The recently released Report 7 of the Council on Medical Service: Coverage of and Payment for Telemedicine by the American Medical Association (“AMA”) highlights the complex and evolving legal landscape for doctors and service providers who participate in telemedicine initiatives such as video consultations.
Telemedicine involves the use of electronic communication tools like video, computer applications and even the telephone (in some states) to consult with and treat patients. Medicine has embraced innovations in communications technology to render treatment to patients in remote areas or those who cannot easily get to a provider’s office. To provide guidance, organizations for the specialties of radiology, gastroenterology and child and adolescent psychiatry have published telemedicine practice parameters. Whether these parameters rise to the level of standards or care is still a subject for debate, and the outcome of that debate will have significant risk management implications.
Telemedicine implicates an intricate web of federal and state laws, and a practitioner should be aware of the compliance requirements before incorporating video consultations or other telemedicine platforms or applications into his or her practice. The Health Insurance Portability and Accountability Act of 1996 (“HIPAA”) regulates the transfer and storage of identifiable patient information like video images or other information that is traceable to a specific patient, mandating levels of security of the data and limitations on disclosure of the images and information. Physicians should ensure that the platform and procedures used during the course of remote consultations and/or treatments are HIPAA-complaint and that these procedures to ensure compliance are well documented. Laws of certain states regulate the practice of telemedicine, requiring that doctors must be licensed both in the state in which they physically practice and sometimes the state in which the patient resides. In addition, state laws define “telemedicine” differently and therefore what may be regulated in one state may not be regulated in another. For instance, in New York, telemedicine is defined as “the delivery of clinical health care services by means of real time two-way electronic audio-visual communications. . .” while in California, the definition of telemedicine is not limited to real time communications. Finally, different medical specialties may have guidelines with regard to the practice of telemedicine that may be considered by courts or regulators as evidence of a standard of care in that specialty.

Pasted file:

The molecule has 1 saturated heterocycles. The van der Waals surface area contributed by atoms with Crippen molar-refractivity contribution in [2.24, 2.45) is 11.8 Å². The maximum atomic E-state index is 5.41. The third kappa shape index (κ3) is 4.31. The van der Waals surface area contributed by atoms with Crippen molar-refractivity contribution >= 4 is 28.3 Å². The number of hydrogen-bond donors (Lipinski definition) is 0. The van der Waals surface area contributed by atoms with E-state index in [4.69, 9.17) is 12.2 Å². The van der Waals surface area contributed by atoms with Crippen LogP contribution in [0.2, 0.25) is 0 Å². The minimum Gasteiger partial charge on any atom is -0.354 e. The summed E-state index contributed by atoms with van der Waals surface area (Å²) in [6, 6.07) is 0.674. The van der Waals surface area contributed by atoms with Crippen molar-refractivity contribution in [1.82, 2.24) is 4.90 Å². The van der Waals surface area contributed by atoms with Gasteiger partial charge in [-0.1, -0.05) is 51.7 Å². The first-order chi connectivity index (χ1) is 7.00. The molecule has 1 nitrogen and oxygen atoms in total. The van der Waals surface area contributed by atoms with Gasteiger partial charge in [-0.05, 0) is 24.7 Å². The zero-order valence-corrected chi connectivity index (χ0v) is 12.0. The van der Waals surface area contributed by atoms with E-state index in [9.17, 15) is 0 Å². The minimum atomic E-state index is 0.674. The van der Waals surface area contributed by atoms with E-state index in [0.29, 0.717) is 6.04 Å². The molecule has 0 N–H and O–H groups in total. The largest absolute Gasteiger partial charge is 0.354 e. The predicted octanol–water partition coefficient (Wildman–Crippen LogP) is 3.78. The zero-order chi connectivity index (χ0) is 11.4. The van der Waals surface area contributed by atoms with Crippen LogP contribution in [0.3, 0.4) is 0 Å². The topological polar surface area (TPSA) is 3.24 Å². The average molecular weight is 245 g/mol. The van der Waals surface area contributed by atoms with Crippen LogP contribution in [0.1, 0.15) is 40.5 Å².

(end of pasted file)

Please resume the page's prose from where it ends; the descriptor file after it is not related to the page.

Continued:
Given the complex nature of the legal landscape regulating the practice of telemedicine and the fact that a doctor’s medical malpractice coverage may not include coverage for the practice of telemedicine, preparation for and understanding of the interaction of the various laws and regulations is imperative. For more information about telemedicine or healthcare compliance, please contact Kenneth N. Rashbaum.